I’m in the process of changing my mind about a topic I don’t know much about: the gamification of learning, in particular, the gamification of mathematics learning.

Here’s my preconceived idea about math games: it’s sugar coating. There’s something you have to practice; it’s hard, and you’re not very interested. So to make it less painful, we’ll add points you can earn for each correct answer (or better yet, monsters you can defeat by factoring polynomials, with cool graphics and stuff). Hopefully, you’ll want to sit in front of your computer 10 minutes longer than with your textbook to practice your math. In my opinion:

- The math in these games has nothing to do with the context of the game (which is often true of textbook questions too mind you [2]).
- These games do nothing to foster internal motivation and appreciation of mathematics.
- They focus on skills, not mathematical and conceptual thinking.
- They are really just fancy worksheets with blinking lights and noise to keep you awake.

I’m realizing now that that idea is a bit of a Straw Man. In a Webinar [1] he presented back in January, Keith Devlin (@profkeithdevlin) clarifies what math games have been, are, and can be. He uses the analogy of a flight simulator, or a music instrument to convince us that well designed math games could be invaluable tools to help students investigate abstract ideas in a world that makes them more concrete. He doesn’t want math games to replace instructions, instead he wants them to be a complimentary tool of discovery, where students can think mathematically without having to worry about the notation.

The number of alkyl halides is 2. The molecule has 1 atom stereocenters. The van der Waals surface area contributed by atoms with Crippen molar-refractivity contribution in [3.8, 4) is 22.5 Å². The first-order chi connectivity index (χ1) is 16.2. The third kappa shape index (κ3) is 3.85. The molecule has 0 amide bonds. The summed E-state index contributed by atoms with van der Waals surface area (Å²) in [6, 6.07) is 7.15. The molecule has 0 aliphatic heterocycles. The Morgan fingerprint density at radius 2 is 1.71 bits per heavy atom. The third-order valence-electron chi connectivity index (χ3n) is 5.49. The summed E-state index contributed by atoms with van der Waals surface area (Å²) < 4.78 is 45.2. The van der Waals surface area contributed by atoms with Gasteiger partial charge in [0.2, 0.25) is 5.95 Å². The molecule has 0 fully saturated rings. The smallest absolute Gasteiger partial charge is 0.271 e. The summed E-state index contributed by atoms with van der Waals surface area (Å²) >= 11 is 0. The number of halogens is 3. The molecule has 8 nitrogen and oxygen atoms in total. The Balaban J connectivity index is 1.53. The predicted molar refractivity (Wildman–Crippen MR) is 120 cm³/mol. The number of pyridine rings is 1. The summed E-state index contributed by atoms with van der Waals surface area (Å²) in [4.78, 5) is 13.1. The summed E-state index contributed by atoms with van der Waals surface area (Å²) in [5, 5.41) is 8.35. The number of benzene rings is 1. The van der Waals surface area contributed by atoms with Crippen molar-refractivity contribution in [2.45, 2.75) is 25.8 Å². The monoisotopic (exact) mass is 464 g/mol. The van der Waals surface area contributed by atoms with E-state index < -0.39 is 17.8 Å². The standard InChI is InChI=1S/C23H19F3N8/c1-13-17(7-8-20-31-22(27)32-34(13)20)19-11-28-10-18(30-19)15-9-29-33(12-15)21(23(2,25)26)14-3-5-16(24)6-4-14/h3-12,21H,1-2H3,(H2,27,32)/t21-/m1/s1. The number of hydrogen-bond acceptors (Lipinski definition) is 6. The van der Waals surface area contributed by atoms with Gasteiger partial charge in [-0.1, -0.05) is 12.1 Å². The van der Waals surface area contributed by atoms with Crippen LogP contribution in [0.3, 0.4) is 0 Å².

In one of his previous books, Devlin argues that what makes math hard is its level of abstraction. The logic is often simpler than that of a soap opera. [3] Now to extrapolate a little bit from Devlin’s presentation, it seems to me that a good way to teach mathematics would be to:

- Use well designed games to explore mathematical thinking and logic in a context that is intuitive and non-symbolic.
- Slowly introduce symbols and layers of abstraction.
- Practice on synthesizing these two aspects.
- Repeat with new concepts…

There’s a catch though, which Devlin mentions briefly: It makes no sense to test students on the second part if they are still on the first part. Can you imagine if part of the assessment process was to have students play a game so we could see what they struggle with?

**Links**

- Keith Devlin,
*Game-Based Learning*Webinar Recording

<http://www.instantpresenter.com/WebConference/RecordingDefault.aspx?c_psrid=E955DD80854D> - Dan Meyer,
*[PS] Critical Thinking,*<http://blog.mrmeyer.com/?p=12582>

- Keith Devlin,
*The Math Gene*,

<http://www.amazon.com/The-Math-Gene-Mathematical-Thinking/dp/0465016197>